Economics
 

University of North Carolina, Chapel Hill

919-966-5334 GA 107C
919-966-5376 GA 300F
919-966-4986 fax
919-966-2383 messages

e-mail:
patrick_conway@unc.edu

web site:
www.unc.edu/~pconway

teaching resources
www.unc.edu/home/pconway/teaching.html

research projects www.unc.edu/home/pconway/research.html

 

Patrick Conway


Professor and Department Chair
Princeton University
Economic Development,
International Economics

 

Patrick Conway is Professor of Economics at the University of North Carolina at Chapel Hill. He has been on the faculy of UNC since 1983. During that time, he has taught courses in introductory economics, international economics, development economics and macroeconomics both to undergraduates and to graduate students. He was awarded the William C. Friday Award in 2001 for excellence in teaching. The link Teaching Resources provides further information on his teaching techniques and performance.

His research has focused upon the international aspects of trade and finance with developing countries. He is the author of three books and many refereed journal articles, including Crisis, Stabilization and Growth: Economic Adjustment in Transition Economies in 2001. His current research interests include the impact of IMF lending programs on developing-country welfare, the development of financial markets in transition economies, the welfare impact of exchange-rate depreciation in developing countries, and the impact on US workers of US textiles and apparel imports. The link Research Projects provides more detail on these and other research projects.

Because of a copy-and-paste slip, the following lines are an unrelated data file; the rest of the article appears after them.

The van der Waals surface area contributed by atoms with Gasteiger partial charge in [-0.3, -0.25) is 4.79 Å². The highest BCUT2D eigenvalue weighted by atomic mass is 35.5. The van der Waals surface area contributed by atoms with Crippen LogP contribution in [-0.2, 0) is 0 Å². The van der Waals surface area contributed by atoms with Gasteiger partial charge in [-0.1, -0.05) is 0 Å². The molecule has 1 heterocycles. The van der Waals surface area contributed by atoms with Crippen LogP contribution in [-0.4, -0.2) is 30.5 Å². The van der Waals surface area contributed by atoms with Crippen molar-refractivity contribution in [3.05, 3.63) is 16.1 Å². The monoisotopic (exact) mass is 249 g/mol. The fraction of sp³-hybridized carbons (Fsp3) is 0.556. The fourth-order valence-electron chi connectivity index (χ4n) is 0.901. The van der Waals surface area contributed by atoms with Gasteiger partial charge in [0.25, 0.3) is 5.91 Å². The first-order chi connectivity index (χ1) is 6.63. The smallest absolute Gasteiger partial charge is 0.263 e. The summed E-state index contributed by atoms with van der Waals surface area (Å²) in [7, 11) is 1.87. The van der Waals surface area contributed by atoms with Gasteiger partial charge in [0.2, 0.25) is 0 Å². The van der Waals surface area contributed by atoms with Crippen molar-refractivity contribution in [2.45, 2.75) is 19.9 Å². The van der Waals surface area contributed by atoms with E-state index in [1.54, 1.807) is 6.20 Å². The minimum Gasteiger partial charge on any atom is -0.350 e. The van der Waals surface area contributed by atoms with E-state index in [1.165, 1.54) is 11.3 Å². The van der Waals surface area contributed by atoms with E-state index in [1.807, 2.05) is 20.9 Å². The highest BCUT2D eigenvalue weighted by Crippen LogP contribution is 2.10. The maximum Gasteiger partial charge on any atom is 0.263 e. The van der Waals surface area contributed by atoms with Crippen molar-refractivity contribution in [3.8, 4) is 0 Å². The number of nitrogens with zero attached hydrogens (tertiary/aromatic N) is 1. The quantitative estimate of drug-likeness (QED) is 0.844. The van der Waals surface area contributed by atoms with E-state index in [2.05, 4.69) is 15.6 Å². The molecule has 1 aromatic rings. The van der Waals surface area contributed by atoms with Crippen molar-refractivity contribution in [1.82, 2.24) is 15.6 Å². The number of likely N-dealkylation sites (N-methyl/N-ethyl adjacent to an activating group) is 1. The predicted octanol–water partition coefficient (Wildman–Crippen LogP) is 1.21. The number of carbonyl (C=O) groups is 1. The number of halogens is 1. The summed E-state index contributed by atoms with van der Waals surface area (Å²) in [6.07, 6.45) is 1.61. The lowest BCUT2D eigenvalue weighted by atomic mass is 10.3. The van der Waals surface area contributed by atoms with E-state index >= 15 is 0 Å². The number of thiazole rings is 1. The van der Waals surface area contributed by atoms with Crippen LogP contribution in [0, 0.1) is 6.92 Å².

He has a great deal of practical experience in international economic issues. He served in the Peace Corps in Cote d’Ivoire in 1975-77, and as a special assistant to the Undersecretary of State for Economic Affairs in 1980-81. He has served as an international and macroeconomic expert on World Bank missions to Morocco, Tunisia, Kazakhstan, Georgia and Belarus, and has twice been a visiting scholar at the International Monetary Fund. He was named a Council on Foreign Relations fellow in 1989 for his work on the implications of the debt crisis for developing countries.

He attended Georgetown University in Washington, DC as an undergraduate, and received his BSFS degree in 1975. He then did graduate work at Princeton University, receiving an MPA degree in 1979 and a PhD in Economics in 1984.